Category: Web 2.0

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The debate about the potential second technology bubble is all over the media. One of the first milestones that will determine the outcome of this story happened on friday, when Facebook went public. As opposed to other (smaller) web IPOs of the past years (LinkedIn, Groupon, Zynga, Yandex), the price on the first day stayed on the same level. This was to be expected, since Facebook received the valuation of 100 billion dollars. To put that in perspective, that's around half of Google's value, and about the same value as Amazon has. But Facebook makes 10 times less revenue than Google does, and its revenue growth is slowing down. Was Facebook valued too high? It seems so, and some analysts are already saying that most of the stocks were bought by institutional investors to keep the share price above 38$.

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written 9:14 CET on chronolog
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At one point of the evolution of the World Wide Web, somebody came up with this fantastic idea. This person must have thought that the problem of securing your online identity was just solved in a very elegant form: security questions, which only the person who owns the account is able to answer. But there's a problem. Even if security questions worked at one point in time (which I also doubt), they simply don't work anymore, so you might as well lose them. Luckily, most services already did that, and Facebook tried to innovate this feature with "recognizing friends" alternative, but I somehow still manage to find them. And fail using them.

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written 21:05 CET on chronolog
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I don't know if you've had the chance to read What Would Google Do? by Jeff Jarvis. You should, it's a very powerful book, even though it's been written a few years ago. Things have changed a bit since then, when Google was on top of it's game, but that doesn't mean the ideas presented in the book aren't more actual than ever. One of the chapters that made the biggest impact on me was the one about platforms and distributed systems. Google managed to conquer the world of Web 1.0 by being decentralized, allowing others to embed YouTube videos, Google Maps and Ads anywhere on the Web. This orientation provided the fuel for Google's further development and growth. Today, this way of thinking is not a competitive advantage anymore, it's becoming a necessity. As you will see, current online market leaders of various industries are not those who provide the service, they're the ones who provide the platform.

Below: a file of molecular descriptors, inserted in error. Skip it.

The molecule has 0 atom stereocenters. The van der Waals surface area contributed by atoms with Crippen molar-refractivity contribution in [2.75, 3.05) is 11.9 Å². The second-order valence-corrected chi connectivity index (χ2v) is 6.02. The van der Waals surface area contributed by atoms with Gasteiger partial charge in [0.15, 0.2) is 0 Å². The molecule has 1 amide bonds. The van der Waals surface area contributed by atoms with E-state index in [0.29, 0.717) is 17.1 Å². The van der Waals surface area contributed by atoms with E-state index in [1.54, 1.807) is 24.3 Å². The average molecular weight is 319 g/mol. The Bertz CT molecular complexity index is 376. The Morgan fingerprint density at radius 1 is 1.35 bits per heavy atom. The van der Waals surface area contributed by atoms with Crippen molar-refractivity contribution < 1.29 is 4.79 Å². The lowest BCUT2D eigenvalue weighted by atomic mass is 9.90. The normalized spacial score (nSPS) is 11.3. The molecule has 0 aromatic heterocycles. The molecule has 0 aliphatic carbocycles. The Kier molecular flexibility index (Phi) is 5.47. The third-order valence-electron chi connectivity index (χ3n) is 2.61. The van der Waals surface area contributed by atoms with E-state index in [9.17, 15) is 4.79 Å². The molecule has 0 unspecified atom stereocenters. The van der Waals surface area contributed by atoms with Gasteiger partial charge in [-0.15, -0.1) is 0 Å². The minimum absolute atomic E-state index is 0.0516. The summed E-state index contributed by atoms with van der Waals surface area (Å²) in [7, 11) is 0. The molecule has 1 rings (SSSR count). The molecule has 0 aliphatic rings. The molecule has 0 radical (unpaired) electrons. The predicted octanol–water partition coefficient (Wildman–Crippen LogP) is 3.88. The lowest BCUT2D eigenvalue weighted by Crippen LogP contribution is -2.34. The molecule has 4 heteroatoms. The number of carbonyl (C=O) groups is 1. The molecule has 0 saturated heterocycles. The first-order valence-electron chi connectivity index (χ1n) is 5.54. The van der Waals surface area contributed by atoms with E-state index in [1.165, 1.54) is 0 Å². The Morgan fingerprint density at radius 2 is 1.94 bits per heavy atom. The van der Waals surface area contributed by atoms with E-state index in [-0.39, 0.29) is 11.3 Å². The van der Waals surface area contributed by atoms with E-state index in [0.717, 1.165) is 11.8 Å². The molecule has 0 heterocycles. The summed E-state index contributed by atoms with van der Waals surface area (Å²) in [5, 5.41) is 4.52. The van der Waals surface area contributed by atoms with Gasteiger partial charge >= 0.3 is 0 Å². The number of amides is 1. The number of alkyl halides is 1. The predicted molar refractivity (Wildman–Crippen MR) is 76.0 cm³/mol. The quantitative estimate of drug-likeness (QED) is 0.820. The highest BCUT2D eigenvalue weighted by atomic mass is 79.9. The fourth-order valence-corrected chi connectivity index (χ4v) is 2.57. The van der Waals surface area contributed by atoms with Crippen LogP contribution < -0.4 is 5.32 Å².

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written 17:26 CET on chronolog
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I can't believe how much has happened since I first wrote about going viral on social media. I also can't believe what I wrote then, talking mostly about how virality has the most to do with luck. Well, it does, but any proper RPG character can fully understand luck can be influenced one way or another. As you evolve as a blogger, you learn a lot about writing good headlines, best times to publish, using various platforms to promote content and other general best practices, all adding a bit to the chance of going big. Of course, you're still competing in your own league, but a few hundred posts more, and you might do something extraordinary like swizec did. Get noticed and amplified by a heavy influencer.

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written 20:58 CET on chronolog
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There are people who create content. Millions of them, producing enormous amounts of data and information every day. On the opposite side, you have the consumers, people who absorb most of this content for various reasons. And there are those in-between, an emerging layer of people who filter this content and pass the one worth consuming forward to others. These people are called content curators, a breed that's becoming more and more important these days, perhaps even more important than the original creators themselves. After all, they're the ones categorizing and cleaning up the chaotic Web.

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written 18:04 CET on chronolog
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In three days, a new type of online influence measuring service will be launched, an exciting new version of Twitfluence on steroids. Unlike Klout or PeerIndex, Twenity won't try to set a new standard for calculating social authority, it will rather behave as a game on top of your social activity, which will allow players to go through quests, unlock levels, badges, compare themselves and compete with each other. A project made by Neolab and IlovarStritar that will try to combine the elements of gamification and social authority measuring. Who's hot and who's not, the game.

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written 18:41 CET on chronolog
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Nick Taylor is probably the person who has the most to do with me starting blogging in the first place. That's why it makes even more sense my first guest blog post was on his blog, thetwohalves.com. Luckily, he was interested in guest blogging too, since these types of exchange can bring additional exposure and new readers. But we wanted to make something special, something a bit more interesting, so we've agreed on writing a mutual post on the same topic, both publishing on each other's blog. After looking for a proper theme for months, we've finally decided on Occupy Wall Street, something that's very actual these days.

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written 11:47 CET on chronolog
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